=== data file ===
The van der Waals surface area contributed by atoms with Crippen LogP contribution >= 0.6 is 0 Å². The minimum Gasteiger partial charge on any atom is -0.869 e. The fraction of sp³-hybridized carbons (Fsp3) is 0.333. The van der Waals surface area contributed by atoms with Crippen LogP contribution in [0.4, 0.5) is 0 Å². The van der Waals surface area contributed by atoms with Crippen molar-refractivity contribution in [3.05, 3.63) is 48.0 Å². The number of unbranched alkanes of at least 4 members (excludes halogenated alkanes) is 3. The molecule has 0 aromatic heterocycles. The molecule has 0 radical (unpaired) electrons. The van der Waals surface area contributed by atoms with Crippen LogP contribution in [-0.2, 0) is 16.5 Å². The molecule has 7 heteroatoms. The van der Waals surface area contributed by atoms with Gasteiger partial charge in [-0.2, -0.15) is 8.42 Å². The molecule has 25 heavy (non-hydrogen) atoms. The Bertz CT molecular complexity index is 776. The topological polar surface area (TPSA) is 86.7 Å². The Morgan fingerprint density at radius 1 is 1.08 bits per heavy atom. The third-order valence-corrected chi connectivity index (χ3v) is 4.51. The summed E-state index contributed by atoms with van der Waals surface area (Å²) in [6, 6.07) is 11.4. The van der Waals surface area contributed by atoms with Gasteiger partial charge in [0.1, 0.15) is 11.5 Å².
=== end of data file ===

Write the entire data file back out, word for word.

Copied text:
The van der Waals surface area contributed by atoms with Crippen LogP contribution >= 0.6 is 0 Å². The minimum Gasteiger partial charge on any atom is -0.869 e. The fraction of sp³-hybridized carbons (Fsp3) is 0.333. The van der Waals surface area contributed by atoms with Crippen LogP contribution in [0.4, 0.5) is 0 Å². The van der Waals surface area contributed by atoms with Crippen molar-refractivity contribution in [3.05, 3.63) is 48.0 Å². The number of unbranched alkanes of at least 4 members (excludes halogenated alkanes) is 3. The molecule has 0 aromatic heterocycles. The molecule has 0 radical (unpaired) electrons. The van der Waals surface area contributed by atoms with Crippen LogP contribution in [-0.2, 0) is 16.5 Å². The molecule has 7 heteroatoms. The van der Waals surface area contributed by atoms with Gasteiger partial charge in [-0.2, -0.15) is 8.42 Å². The molecule has 25 heavy (non-hydrogen) atoms. The Bertz CT molecular complexity index is 776. The topological polar surface area (TPSA) is 86.7 Å². The Morgan fingerprint density at radius 1 is 1.08 bits per heavy atom. The third-order valence-corrected chi connectivity index (χ3v) is 4.51. The summed E-state index contributed by atoms with van der Waals surface area (Å²) in [6, 6.07) is 11.4. The van der Waals surface area contributed by atoms with Gasteiger partial charge in [0.1, 0.15) is 11.5 Å².